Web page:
As for ICE, it's a cool idea and there are plenty of options out there. One neat one I saw was a USB device (any pen drive would do as long as it was made visible somehow) which could store volumes on your medical history/contacts. My phone is a work one and automatically locks so not the easiest for someone to go looking into my contacts. I've considered putting some details on the phone's "wallpaper" but then I'll see it all the time and not sure if I want that in my face so frequently.

    https://www.icemergency.com.au/

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    1. I'm the same as you Andrew but blood loss is something I can address with the kit I have now.

      Yes, I remember that accident vividly. Although I didn't see it happen, seeing him in the road with you guys attending shook us up too. I gather that he doesn't ride at all now.

      Thanks for the extra info on ICE - all good. It seems like simple visibility of information is the only thing that works if the person involved can't respond.

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  2. Bloody brilliant, thanks Geoff! I have just set up the SOS message on my Samsung and will test it once the wife gets home(so I don't scare her to death).
    Cheers
    Dave

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    1. Thanks Dave. Isn't it nice to find something you never know existed and so valuable too. The other thing I have is tracking through Google maps so Jennie can stalk me on line if I'm on a long haul with real time location to her phone or laptop.

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  3. On the iPhone, it’s press the power button 5x but the feature needs to be enabled within settings. One of the reasons I picked up an Apple Watch was fall detection and auto calling if you are unresponsive.

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    1. Thanks for that Richard - more good learning. Had no idea an Apple watch would do that. Technology advancements for the genuine good of individuals - I heartily approve!

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  4. Hi Geoff. Thanks for the tip on the SOS on the phone. I've set it up and tested it with my wife too.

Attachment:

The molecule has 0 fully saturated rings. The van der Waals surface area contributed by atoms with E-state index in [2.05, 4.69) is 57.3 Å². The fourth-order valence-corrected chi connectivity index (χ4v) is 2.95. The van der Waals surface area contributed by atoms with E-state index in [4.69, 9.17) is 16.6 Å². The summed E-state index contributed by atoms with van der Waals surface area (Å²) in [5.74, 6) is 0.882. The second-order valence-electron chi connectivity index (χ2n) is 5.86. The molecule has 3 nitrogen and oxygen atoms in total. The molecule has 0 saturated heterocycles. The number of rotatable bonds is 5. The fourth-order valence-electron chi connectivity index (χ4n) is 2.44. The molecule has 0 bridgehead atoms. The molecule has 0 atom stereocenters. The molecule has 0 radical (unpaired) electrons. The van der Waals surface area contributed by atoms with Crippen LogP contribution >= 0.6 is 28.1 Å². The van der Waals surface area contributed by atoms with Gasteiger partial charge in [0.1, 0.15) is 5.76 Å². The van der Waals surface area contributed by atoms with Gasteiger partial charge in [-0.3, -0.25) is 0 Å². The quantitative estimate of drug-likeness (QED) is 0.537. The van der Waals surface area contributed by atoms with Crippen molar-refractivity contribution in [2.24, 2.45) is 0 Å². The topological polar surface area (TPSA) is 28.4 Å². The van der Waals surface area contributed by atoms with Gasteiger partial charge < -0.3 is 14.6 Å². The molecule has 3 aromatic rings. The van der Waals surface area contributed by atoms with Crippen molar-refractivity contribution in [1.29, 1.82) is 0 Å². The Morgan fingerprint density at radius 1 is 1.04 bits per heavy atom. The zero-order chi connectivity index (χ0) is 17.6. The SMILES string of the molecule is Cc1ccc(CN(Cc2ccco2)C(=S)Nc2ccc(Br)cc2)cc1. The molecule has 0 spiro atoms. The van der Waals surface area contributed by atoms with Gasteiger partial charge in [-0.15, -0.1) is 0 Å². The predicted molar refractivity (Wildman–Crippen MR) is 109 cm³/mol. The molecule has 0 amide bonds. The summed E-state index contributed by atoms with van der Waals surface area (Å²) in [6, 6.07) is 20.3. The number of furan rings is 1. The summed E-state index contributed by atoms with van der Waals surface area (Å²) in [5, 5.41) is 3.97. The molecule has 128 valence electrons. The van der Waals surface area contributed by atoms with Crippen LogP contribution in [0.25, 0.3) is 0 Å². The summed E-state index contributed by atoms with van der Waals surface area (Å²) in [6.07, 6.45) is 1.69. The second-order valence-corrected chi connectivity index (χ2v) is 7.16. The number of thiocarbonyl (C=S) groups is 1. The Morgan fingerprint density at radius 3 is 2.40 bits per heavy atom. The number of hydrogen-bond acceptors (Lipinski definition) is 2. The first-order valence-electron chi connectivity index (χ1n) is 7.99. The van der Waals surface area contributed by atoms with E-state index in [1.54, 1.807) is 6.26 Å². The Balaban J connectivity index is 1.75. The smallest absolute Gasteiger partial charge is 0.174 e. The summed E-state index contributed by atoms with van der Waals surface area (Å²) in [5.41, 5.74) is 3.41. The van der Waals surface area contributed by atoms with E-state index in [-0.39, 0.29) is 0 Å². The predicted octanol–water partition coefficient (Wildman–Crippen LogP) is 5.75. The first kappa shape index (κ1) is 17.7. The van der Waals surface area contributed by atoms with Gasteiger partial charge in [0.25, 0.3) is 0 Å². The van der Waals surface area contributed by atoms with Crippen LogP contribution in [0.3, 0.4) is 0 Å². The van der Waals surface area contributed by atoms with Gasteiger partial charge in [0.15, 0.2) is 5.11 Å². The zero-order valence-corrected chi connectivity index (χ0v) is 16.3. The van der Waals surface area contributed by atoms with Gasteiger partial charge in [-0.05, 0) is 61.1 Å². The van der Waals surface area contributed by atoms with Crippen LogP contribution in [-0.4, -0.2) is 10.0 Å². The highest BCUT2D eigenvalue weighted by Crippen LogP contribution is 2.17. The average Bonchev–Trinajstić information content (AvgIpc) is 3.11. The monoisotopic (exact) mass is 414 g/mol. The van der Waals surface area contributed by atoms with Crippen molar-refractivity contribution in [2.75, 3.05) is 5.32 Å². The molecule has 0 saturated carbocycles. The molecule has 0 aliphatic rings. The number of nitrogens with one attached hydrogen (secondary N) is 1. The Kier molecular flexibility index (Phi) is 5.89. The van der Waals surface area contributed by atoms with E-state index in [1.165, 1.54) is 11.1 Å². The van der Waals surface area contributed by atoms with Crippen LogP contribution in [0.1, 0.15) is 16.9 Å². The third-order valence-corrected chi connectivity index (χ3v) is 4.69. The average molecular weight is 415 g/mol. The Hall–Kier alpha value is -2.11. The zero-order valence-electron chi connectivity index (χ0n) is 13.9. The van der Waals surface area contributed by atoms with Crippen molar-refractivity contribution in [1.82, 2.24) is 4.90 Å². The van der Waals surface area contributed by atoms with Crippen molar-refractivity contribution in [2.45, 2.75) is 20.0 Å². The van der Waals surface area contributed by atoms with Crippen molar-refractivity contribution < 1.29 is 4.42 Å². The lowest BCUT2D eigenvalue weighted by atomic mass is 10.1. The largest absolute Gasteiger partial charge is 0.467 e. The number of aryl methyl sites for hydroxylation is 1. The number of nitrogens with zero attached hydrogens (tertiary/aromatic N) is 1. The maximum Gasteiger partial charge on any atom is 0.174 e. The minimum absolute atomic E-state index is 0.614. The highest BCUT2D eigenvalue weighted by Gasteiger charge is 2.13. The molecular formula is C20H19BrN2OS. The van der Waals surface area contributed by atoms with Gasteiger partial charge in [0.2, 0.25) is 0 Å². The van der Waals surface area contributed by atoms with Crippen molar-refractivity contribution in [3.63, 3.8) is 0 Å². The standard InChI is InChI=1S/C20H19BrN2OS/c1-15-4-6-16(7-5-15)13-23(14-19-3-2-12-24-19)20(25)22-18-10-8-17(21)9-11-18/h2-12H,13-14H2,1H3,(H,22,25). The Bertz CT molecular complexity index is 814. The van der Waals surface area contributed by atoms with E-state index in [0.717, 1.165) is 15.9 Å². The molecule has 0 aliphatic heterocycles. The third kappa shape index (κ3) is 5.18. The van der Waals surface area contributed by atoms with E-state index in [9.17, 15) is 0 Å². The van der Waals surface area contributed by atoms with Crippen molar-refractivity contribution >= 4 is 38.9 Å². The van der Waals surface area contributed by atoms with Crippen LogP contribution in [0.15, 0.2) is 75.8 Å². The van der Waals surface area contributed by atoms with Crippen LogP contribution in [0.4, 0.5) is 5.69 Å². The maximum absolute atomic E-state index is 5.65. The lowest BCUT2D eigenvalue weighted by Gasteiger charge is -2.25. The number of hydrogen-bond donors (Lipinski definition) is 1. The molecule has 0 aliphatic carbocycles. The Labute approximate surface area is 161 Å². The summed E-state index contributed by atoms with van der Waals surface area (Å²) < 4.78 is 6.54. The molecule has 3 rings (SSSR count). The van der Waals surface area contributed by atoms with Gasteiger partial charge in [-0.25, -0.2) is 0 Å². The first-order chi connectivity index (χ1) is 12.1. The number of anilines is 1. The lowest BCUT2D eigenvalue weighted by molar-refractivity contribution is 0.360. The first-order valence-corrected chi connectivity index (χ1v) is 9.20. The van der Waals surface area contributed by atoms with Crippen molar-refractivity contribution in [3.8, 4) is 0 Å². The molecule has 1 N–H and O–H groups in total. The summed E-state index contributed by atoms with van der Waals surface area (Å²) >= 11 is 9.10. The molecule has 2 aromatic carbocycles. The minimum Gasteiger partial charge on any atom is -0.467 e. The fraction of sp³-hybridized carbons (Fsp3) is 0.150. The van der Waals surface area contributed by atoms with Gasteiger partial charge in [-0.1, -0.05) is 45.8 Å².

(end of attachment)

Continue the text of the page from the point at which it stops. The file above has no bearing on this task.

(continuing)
I recently attended a St John Ambulance Motorcyclists first aid course. Well worth it and we saw those hemostatic pads in use. I got a lot out of the taking someones helmet off after a crash, that was very good to now how to do.

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    1. Hi Steve,
      It's great to find out about gems like that - a bit more peace of mind for all concerned. Yep, correct helmet removal is a great thing to learn. I like the feature on the GT Air where the lower pads can be pulled directly out to make removal easier.

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  5. I didn't know about the cell phone emergency button. Thanks for sharing, Geoff.

    In my former job when working for a Kiwi manufacturer of gas equipment it was required to carry a dog tag as shown above when on site. We assumed it was in order to identify your body in case one of the facilities blew up ;-)

    I always carry a med kit when outdoors, you never know when it comes in handy. Also, I am a company first aider and therefore have to freshen up my first aid skill set every so often.

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  6. Hi Sonja!

    You're welcome. You would think that such an important feature would be better publicised, wouldn't you? I would imagine that it would give Roland peace of mind when you head off on one of your back country hikes!

    Haha - multiple uses for dog tags! I wore mine yesterday, even though I was only away from home for an hour.

    We have med kits in both cars and I always have one on the bike too. Like Andrew, I don't have huge experience in first aid but I know the basics and my kit can take temporary care of common issues.